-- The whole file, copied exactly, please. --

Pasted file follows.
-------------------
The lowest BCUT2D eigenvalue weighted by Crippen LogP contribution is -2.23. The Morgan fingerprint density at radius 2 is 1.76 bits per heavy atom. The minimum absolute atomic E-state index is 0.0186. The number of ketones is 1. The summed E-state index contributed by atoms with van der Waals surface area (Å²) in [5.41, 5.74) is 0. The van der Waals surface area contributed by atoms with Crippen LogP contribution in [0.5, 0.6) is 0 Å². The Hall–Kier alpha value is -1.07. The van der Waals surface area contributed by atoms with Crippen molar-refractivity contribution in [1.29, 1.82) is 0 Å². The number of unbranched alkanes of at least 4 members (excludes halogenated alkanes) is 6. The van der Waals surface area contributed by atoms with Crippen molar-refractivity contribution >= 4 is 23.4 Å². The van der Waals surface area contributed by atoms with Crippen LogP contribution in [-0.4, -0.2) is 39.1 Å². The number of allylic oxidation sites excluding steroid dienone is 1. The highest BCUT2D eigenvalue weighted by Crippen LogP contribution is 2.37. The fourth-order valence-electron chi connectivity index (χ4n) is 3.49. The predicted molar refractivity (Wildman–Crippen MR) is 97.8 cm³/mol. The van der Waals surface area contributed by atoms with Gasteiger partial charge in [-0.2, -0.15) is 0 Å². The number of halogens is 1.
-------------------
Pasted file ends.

The lowest BCUT2D eigenvalue weighted by Crippen LogP contribution is -2.23. The Morgan fingerprint density at radius 2 is 1.76 bits per heavy atom. The minimum absolute atomic E-state index is 0.0186. The number of ketones is 1. The summed E-state index contributed by atoms with van der Waals surface area (Å²) in [5.41, 5.74) is 0. The van der Waals surface area contributed by atoms with Crippen LogP contribution in [0.5, 0.6) is 0 Å². The Hall–Kier alpha value is -1.07. The van der Waals surface area contributed by atoms with Crippen molar-refractivity contribution in [1.29, 1.82) is 0 Å². The number of unbranched alkanes of at least 4 members (excludes halogenated alkanes) is 6. The van der Waals surface area contributed by atoms with Crippen molar-refractivity contribution >= 4 is 23.4 Å². The van der Waals surface area contributed by atoms with Crippen LogP contribution in [-0.4, -0.2) is 39.1 Å². The number of allylic oxidation sites excluding steroid dienone is 1. The highest BCUT2D eigenvalue weighted by Crippen LogP contribution is 2.37. The fourth-order valence-electron chi connectivity index (χ4n) is 3.49. The predicted molar refractivity (Wildman–Crippen MR) is 97.8 cm³/mol. The van der Waals surface area contributed by atoms with Gasteiger partial charge in [-0.2, -0.15) is 0 Å². The number of halogens is 1.